Five years on, the online classified advertising platform and darling of Spain's startup scene, Wallapop, is hoping an ambitious move into the real estate market will help it finally turn a profit
Billed as a "local flea market for anybody," Wallapop's success has been driven by geolocalization and chat tools built into the platform which ensure users are shown ads that are locally relevant and additional information is easy to obtain. With an offer of 1 million residential and commercial properties for sale or rent, Wallapop is hoping its launch into Spain's property market will help it unlock the financial potential of the platform.
Despite attracting some US$150 million in funding and with 6 million daily users and 40 million registered users, the company has struggled to monetize the site, which is free for users.
A decade after Spain suffered its financial crisis, thanks in part to an overheated property market, the country is once again in the throes of a property boom. Today, however, it is the rentals market that is in overdrive. Analysis by online real estate portal Fotocasa found rental prices in Spain increased 8.9% in 2017, growing almost 18 times faster than wages, which have stagnated in the wake of the financial crisis. A dearth of low- and mid-range rental stock – especially in the big cities – is driving a price boom in the rental market.
Higher rental prices means buying property is again becoming an attractive proposition. They are also often the reason increasing numbers of Spanish are looking to move. Recognizing the trends, Wallapop has begun dealing extensively in both rentals and sales and in doing so, has entered an already crowded market. To compete head-on with leading online real estate listings platforms Idealista.com and Tucasa.com in a sector so different to its origins, Wallapop is moving aggressively: launching its offer with 1 million listings searchable by price, floor space, number of rooms and location. To draw in new traffic, first-time visitors are invited to take part in a competition where they can select three preferred properties for the chance to win €1,000.
Wallapop is also betting on the features that have made it so popular to date: its unique propositions of upfront geolocalization display, a chat tool and a predominantly mobile platform. When a user enters Wallapop, they see properties in their immediate area, which can be filtered according to various criteria. This ensures the "local" relevance to the user – a key plank in Wallapop's mission – remains at the forefront of any interaction with the site. The built-in chat facility is central to the proposition, creating immediacy in communication between customer and vendor, as well as enhanced trust. The platform also employs user ratings and codes of conduct to build user trust.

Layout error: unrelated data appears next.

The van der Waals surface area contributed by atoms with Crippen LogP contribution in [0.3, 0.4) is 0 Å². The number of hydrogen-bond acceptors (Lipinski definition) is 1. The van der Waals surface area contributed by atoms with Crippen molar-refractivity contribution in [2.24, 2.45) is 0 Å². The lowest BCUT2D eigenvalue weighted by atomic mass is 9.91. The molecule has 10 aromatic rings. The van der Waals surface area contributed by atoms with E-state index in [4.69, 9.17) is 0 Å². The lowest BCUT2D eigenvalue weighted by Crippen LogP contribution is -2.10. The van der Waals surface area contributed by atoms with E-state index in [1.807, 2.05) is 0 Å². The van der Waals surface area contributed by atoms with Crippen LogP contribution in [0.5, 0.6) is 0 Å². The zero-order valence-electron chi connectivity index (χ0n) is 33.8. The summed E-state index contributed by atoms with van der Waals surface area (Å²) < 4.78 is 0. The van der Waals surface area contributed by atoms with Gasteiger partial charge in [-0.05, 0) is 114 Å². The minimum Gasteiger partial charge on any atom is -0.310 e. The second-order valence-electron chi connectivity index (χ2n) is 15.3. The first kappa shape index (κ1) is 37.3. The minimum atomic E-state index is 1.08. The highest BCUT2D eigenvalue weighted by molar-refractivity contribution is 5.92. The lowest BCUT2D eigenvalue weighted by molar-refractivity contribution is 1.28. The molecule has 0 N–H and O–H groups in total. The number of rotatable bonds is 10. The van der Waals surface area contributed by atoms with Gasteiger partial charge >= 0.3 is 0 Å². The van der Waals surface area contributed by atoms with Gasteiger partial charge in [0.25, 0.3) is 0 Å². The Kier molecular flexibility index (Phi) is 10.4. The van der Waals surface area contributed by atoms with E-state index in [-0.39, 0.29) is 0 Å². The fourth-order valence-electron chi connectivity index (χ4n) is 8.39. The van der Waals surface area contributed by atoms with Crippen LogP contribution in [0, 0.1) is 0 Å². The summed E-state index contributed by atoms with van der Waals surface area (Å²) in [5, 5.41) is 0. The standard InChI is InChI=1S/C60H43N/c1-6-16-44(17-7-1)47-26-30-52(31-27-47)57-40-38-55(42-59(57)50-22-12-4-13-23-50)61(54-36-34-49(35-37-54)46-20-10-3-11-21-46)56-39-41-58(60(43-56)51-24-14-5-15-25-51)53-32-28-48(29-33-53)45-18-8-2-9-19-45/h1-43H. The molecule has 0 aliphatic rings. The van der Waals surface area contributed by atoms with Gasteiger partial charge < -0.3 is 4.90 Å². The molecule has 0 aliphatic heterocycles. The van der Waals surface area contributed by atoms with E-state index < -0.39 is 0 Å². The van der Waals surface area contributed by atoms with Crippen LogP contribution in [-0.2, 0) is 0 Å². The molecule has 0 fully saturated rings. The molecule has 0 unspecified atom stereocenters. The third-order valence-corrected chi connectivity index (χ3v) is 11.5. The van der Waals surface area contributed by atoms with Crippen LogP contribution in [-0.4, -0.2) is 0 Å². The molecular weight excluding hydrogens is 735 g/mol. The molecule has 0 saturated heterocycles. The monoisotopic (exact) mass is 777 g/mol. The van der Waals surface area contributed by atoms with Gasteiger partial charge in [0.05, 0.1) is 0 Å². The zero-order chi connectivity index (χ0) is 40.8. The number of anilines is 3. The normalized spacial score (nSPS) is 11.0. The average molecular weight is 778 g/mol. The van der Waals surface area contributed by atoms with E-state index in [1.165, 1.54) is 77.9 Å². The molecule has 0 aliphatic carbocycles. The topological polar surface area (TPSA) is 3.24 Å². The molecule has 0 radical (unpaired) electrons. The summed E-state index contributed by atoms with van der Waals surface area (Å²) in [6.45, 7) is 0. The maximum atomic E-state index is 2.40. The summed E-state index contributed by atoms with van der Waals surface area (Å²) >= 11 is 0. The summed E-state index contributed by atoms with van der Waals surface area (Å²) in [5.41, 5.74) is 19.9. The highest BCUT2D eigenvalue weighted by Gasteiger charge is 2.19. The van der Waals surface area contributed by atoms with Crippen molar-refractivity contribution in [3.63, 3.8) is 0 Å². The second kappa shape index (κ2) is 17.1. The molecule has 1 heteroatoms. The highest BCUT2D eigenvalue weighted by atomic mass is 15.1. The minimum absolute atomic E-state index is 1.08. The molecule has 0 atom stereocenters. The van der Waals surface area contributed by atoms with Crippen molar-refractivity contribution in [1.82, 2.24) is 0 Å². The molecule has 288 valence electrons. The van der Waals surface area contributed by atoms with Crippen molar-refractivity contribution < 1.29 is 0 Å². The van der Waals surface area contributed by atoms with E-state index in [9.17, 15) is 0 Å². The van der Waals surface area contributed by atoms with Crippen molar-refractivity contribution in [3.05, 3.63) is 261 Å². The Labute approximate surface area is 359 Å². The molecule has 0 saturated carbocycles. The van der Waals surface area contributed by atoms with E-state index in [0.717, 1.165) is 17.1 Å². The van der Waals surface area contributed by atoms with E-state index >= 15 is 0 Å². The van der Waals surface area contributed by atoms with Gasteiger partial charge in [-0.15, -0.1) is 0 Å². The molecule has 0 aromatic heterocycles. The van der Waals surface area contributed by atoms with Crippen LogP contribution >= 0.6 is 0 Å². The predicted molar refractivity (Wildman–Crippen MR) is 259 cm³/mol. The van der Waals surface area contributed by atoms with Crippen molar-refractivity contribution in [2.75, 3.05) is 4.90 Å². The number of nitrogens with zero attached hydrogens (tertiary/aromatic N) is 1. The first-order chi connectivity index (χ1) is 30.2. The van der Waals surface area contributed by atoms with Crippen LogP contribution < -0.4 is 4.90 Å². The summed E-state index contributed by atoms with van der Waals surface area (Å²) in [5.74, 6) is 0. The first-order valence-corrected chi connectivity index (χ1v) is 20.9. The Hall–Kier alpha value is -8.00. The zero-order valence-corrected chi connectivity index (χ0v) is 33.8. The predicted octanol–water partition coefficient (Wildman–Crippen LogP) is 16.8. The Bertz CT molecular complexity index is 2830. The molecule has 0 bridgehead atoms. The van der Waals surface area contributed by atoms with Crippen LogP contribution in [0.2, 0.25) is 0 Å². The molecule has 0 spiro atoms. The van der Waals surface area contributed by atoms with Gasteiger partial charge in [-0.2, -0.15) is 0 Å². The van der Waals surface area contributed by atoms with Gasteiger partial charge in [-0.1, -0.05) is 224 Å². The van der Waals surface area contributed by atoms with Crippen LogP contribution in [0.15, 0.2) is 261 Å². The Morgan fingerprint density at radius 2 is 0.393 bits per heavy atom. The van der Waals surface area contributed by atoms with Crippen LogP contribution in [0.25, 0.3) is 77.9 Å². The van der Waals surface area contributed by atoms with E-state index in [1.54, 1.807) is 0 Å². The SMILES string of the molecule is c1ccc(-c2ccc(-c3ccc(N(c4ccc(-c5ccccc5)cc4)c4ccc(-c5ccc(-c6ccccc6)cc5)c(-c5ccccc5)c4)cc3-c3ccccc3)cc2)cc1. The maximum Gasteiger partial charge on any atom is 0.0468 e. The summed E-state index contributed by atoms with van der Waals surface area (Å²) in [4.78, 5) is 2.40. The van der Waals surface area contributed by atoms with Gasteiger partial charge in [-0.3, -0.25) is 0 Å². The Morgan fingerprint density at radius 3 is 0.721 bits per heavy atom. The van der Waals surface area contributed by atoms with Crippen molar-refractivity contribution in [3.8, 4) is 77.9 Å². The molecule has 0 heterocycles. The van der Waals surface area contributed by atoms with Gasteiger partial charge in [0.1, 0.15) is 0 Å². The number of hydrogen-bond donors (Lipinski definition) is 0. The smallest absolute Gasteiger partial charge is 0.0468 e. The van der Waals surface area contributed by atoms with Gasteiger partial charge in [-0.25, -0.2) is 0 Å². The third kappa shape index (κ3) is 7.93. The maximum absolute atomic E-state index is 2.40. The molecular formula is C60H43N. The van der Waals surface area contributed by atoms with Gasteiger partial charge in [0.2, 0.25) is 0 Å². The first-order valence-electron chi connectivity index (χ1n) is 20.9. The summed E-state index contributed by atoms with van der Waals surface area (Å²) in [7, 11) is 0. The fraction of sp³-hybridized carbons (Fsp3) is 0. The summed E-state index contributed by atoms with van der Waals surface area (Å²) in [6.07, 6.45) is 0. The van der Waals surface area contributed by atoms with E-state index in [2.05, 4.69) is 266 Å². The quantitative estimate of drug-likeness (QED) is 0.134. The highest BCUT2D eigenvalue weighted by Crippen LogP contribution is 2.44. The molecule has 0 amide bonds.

Wallapop claims the proof of its platform is in the pudding; prior to its entry into real estate, the site was receiving thousands of daily searches relative to the sector. Now it claims it sees over 5,000 related daily chats and 30,000 monthly related transactions.
Undoubtedly, the health of Spain's property market was a contributing factor in giving Wallapop the confidence to expand into the sector. But Wallapop is not a novice in selling higher-priced goods: its success in the used vehicle sector has been unmatched in Spain. Advertising more than 275,000 used vehicles, Wallapop booked 30% monthly growth in 2017 – more than other, established online car dealerships. The app receives millions of automobile search enquiries daily and, impressively for users, 85% of users get contacted within a day of uploading their ad.
Despite its success, Wallapop faces similar monetization problems as many other startups with a free-of-charge offer. In the absence of a buyout offer or revenue base other than advertising, including property financing entities, the company continues to focus on increasing its user base and transactions. In September, Wallapop announced Rob Cassedy would take over the role of CEO starting October 1. Former CEO and co-founder Agustín Gómez has been named president. The company aims to turn a profit in 2019.
“Rob and I share the same vision of the new generation of online classified ads which Wallapop is leading. Rob's experience in managing high-growth and profitable classifieds is a huge assistance to Wallapop and its future ambitions,” said Gómez.
It remains to be seen whether Wallapop can make the leap to profitability and still keep alive its original vision of being a flea market for all. Given the nature of the real estate sector, it is hardly surprising that at the time of publication, approximately two-thirds of Wallapop's property stock is supplied by both traditional realtors and a property site of one of its earliest backers, Godó Group's Yaencontre.
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